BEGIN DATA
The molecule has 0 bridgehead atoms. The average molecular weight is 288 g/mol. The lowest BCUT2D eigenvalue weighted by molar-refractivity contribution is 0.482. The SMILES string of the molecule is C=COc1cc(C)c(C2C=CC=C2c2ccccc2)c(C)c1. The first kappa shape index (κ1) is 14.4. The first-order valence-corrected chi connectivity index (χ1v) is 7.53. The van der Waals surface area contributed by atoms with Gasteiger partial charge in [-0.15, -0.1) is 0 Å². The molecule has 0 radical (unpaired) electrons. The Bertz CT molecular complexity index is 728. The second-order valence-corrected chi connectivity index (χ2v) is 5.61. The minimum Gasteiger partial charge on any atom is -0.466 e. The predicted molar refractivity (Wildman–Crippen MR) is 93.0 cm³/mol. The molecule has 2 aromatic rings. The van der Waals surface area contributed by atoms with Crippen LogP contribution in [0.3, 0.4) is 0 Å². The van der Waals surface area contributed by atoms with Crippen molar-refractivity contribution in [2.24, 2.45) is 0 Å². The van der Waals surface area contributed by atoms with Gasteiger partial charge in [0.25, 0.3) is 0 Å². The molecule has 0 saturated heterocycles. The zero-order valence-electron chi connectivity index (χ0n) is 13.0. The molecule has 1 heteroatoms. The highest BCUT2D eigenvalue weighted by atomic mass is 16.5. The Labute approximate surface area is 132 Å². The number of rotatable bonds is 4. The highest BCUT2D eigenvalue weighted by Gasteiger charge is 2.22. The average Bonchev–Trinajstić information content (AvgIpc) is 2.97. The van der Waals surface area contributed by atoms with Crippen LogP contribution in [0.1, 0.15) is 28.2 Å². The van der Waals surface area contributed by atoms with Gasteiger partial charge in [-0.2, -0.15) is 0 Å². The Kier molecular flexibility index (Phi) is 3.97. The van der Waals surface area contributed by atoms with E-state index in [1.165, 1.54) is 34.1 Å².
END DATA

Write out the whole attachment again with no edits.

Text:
The molecule has 0 bridgehead atoms. The average molecular weight is 288 g/mol. The lowest BCUT2D eigenvalue weighted by molar-refractivity contribution is 0.482. The SMILES string of the molecule is C=COc1cc(C)c(C2C=CC=C2c2ccccc2)c(C)c1. The first kappa shape index (κ1) is 14.4. The first-order valence-corrected chi connectivity index (χ1v) is 7.53. The van der Waals surface area contributed by atoms with Gasteiger partial charge in [-0.15, -0.1) is 0 Å². The molecule has 0 radical (unpaired) electrons. The Bertz CT molecular complexity index is 728. The second-order valence-corrected chi connectivity index (χ2v) is 5.61. The minimum Gasteiger partial charge on any atom is -0.466 e. The predicted molar refractivity (Wildman–Crippen MR) is 93.0 cm³/mol. The molecule has 2 aromatic rings. The van der Waals surface area contributed by atoms with Crippen LogP contribution in [0.3, 0.4) is 0 Å². The van der Waals surface area contributed by atoms with Crippen molar-refractivity contribution in [2.24, 2.45) is 0 Å². The van der Waals surface area contributed by atoms with Gasteiger partial charge in [0.25, 0.3) is 0 Å². The molecule has 0 saturated heterocycles. The zero-order valence-electron chi connectivity index (χ0n) is 13.0. The molecule has 1 heteroatoms. The highest BCUT2D eigenvalue weighted by atomic mass is 16.5. The Labute approximate surface area is 132 Å². The number of rotatable bonds is 4. The highest BCUT2D eigenvalue weighted by Gasteiger charge is 2.22. The average Bonchev–Trinajstić information content (AvgIpc) is 2.97. The van der Waals surface area contributed by atoms with Crippen LogP contribution in [0.1, 0.15) is 28.2 Å². The van der Waals surface area contributed by atoms with Gasteiger partial charge in [-0.2, -0.15) is 0 Å². The Kier molecular flexibility index (Phi) is 3.97. The van der Waals surface area contributed by atoms with E-state index in [1.165, 1.54) is 34.1 Å².